European Shadow-play : Games without frontiers
On 11/03, the Euro-zone, instigated by the German/French axis, put the following new game-play on the table :
1) More benign restructuring conditions for Greek debt, "no" to a similar request for Ireland.
2) An expansion of the EFSF rescue mechanism fund to an effective 440 bio eur, this through an increase of the guarantees provided by AAA countries.
3) EFSF support is conditional and subject to "stability tests". Countries which have no longer access to markets can also apply for help, enabling EFSF to buyprimaryissues (no secundary).
4) New bond emissions should also carry so-called collective action clauses which make it more easier in the future to retsructure/reschedule the debt should this become necessary.
On point no 1, 2 reflexions come to mind : A very strange softening of Greek conditions in combination with a "no" to compasion requests from Ireland. It is strange because from the start onwards, the Greek government has breached every Maastricht I rule while Ireland was until 2008 an excellent pupil. The Irish simply have to accelerate bank asset liquidation with no positive incentive, unless they give up their 12.5% corporate taxation regime. Apparently dura lex sed lex. On the same liquidation issue, another reflexion. In the original IMF rescue proposal, Greece had to liquidate EUR 5 bio in government assets through privatization. In the current proposition, they have to find a 10 fold amount or EUR 50 bio. This is an equivalent of 21% of Greek GDP, a very hard task to find unless there is an island for sale.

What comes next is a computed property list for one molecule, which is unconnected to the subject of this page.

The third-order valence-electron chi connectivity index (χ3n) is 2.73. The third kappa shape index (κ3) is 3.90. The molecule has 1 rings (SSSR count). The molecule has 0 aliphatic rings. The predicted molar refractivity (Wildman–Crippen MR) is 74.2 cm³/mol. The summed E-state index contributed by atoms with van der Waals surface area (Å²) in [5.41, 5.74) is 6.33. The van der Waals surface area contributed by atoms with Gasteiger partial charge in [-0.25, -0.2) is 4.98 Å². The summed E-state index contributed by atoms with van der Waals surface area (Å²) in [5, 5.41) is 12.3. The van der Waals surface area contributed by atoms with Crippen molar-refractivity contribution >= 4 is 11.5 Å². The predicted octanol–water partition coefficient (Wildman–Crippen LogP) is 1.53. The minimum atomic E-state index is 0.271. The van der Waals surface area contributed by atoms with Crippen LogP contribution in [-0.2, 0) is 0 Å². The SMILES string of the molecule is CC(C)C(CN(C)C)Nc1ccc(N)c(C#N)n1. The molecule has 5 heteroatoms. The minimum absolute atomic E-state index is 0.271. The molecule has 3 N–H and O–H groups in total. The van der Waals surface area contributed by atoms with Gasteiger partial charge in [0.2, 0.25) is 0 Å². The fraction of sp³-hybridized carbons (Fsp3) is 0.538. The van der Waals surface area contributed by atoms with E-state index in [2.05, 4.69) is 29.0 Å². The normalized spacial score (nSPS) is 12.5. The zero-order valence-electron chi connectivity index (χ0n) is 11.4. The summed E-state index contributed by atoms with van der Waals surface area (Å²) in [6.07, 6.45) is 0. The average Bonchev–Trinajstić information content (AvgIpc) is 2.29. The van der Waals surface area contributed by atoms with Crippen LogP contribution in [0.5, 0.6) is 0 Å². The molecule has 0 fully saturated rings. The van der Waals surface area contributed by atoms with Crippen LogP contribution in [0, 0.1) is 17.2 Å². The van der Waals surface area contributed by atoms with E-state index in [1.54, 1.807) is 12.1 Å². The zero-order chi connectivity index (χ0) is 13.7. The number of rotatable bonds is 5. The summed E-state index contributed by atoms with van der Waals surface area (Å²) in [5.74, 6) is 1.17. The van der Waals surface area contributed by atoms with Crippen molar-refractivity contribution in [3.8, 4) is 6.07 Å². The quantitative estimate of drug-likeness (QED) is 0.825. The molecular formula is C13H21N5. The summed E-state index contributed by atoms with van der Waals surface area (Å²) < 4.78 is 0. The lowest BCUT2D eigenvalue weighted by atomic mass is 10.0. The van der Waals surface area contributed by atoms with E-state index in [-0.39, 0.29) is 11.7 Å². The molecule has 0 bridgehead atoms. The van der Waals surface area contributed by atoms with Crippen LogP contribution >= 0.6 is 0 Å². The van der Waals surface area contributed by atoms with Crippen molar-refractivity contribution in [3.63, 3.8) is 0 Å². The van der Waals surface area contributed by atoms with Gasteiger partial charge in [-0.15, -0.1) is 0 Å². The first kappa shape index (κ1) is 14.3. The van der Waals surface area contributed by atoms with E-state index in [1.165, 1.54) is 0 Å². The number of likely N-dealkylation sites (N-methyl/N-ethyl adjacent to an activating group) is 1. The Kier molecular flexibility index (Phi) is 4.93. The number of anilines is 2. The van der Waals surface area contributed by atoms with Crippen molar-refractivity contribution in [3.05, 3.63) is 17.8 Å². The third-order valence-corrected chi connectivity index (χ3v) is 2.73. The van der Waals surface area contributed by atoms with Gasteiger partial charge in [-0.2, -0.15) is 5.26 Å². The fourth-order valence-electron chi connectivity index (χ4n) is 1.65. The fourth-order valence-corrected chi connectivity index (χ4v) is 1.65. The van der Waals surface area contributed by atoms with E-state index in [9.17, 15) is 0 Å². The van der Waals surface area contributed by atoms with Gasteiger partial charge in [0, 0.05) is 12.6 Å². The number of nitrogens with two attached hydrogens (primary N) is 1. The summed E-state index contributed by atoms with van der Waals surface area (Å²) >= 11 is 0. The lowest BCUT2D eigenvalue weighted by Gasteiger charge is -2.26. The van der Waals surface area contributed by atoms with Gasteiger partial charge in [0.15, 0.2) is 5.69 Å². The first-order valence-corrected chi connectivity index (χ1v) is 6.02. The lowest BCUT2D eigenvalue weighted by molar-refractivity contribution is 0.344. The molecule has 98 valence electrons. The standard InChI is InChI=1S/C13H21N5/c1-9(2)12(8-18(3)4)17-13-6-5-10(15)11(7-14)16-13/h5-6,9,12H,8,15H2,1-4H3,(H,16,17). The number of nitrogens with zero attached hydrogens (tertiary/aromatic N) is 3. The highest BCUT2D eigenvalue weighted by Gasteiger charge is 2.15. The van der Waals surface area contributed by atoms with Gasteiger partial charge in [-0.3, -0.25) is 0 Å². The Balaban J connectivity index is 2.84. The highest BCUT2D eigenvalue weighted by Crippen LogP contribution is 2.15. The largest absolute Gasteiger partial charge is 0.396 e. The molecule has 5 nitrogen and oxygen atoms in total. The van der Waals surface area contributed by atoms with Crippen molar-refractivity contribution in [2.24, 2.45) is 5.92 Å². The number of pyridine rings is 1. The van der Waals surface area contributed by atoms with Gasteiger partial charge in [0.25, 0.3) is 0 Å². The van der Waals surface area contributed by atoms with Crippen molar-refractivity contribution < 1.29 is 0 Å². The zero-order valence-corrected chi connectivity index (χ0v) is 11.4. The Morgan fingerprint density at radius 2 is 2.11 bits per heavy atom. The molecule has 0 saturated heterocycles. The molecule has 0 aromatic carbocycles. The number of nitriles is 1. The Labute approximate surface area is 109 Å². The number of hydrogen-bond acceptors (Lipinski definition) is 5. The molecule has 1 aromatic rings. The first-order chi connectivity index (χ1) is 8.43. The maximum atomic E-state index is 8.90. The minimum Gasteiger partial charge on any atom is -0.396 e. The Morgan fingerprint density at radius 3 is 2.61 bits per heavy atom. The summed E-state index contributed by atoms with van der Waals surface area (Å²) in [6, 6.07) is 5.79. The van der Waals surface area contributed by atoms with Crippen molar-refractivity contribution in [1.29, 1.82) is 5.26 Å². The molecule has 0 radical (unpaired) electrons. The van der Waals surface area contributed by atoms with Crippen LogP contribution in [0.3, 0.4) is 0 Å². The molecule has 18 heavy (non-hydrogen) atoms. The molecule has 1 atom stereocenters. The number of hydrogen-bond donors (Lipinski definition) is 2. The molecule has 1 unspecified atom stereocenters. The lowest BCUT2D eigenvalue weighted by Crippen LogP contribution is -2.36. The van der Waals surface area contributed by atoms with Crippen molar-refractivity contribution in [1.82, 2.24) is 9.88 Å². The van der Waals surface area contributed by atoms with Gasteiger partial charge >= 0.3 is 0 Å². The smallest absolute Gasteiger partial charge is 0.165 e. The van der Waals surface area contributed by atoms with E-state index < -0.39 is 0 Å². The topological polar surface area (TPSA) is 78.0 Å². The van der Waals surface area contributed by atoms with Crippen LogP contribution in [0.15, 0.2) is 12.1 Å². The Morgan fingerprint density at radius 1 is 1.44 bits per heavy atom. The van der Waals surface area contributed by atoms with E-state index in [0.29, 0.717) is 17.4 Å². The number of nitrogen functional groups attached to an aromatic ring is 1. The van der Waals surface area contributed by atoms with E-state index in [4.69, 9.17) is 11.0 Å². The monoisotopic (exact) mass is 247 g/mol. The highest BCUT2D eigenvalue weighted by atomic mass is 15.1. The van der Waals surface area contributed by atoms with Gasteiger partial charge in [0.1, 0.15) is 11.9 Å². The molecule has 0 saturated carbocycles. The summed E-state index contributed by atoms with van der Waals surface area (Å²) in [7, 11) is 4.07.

On point no 2, let's have the numbers speak for themselves. Because of overcollateralization, the original EUR 440 bio was restricted to an effective EUR 255 bio. Under the new blue-print, the EUR 60 bio EFSM is stil there, added with EUR 412 bio which requires overcollateralization and EUR 236 bio coming from the IMF (previously EUR 157 bio). The total available has been lifted from EUR 472 bio to EUR 708 bio (USD 1 trillion). These are big numbers and AAA countries are supposed to double their guarantees. In the case of Germany, it would involve a EUR 234 bio guarantee or almost 10% of GDP. Not easy to sell at home. And even less easy to sell in Finland where elections are within a fortnight with 'True Fins' imposing their veto on this to the election program of current ruling parties. The Fins might become a major obstacle over the coming 48 hours on this issue. Maybe Erkii Liikanen succeeding JC Trichet could convince the Fins. And it would most likely be a viable solution for Germany – next to Yves Mersch -in view of Mario “Goldman” Draghi. Obstacle here is that Olli Rehn is currently EU Commissioner for economic and monetary affairs.